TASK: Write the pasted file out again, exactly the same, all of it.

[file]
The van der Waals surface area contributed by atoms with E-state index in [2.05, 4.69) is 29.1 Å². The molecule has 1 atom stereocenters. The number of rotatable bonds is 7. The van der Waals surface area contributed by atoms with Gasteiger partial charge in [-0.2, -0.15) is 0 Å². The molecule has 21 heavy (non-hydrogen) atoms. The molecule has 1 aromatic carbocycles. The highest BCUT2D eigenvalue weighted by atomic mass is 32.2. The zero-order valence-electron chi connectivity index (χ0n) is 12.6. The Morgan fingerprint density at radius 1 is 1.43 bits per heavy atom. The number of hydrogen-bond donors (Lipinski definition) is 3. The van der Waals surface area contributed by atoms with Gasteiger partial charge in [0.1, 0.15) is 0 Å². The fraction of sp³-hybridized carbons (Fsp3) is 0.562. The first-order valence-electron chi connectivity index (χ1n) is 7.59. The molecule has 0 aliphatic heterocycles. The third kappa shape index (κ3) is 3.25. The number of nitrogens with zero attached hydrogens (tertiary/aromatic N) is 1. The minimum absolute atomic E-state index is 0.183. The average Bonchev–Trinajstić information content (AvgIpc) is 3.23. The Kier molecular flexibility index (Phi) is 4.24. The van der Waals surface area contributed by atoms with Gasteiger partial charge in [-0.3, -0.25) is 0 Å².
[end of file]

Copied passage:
The van der Waals surface area contributed by atoms with E-state index in [2.05, 4.69) is 29.1 Å². The molecule has 1 atom stereocenters. The number of rotatable bonds is 7. The van der Waals surface area contributed by atoms with Gasteiger partial charge in [-0.2, -0.15) is 0 Å². The molecule has 21 heavy (non-hydrogen) atoms. The molecule has 1 aromatic carbocycles. The highest BCUT2D eigenvalue weighted by atomic mass is 32.2. The zero-order valence-electron chi connectivity index (χ0n) is 12.6. The Morgan fingerprint density at radius 1 is 1.43 bits per heavy atom. The number of hydrogen-bond donors (Lipinski definition) is 3. The van der Waals surface area contributed by atoms with Gasteiger partial charge in [0.1, 0.15) is 0 Å². The fraction of sp³-hybridized carbons (Fsp3) is 0.562. The first-order valence-electron chi connectivity index (χ1n) is 7.59. The molecule has 0 aliphatic heterocycles. The third kappa shape index (κ3) is 3.25. The number of nitrogens with zero attached hydrogens (tertiary/aromatic N) is 1. The minimum absolute atomic E-state index is 0.183. The average Bonchev–Trinajstić information content (AvgIpc) is 3.23. The Kier molecular flexibility index (Phi) is 4.24. The van der Waals surface area contributed by atoms with Gasteiger partial charge in [-0.3, -0.25) is 0 Å².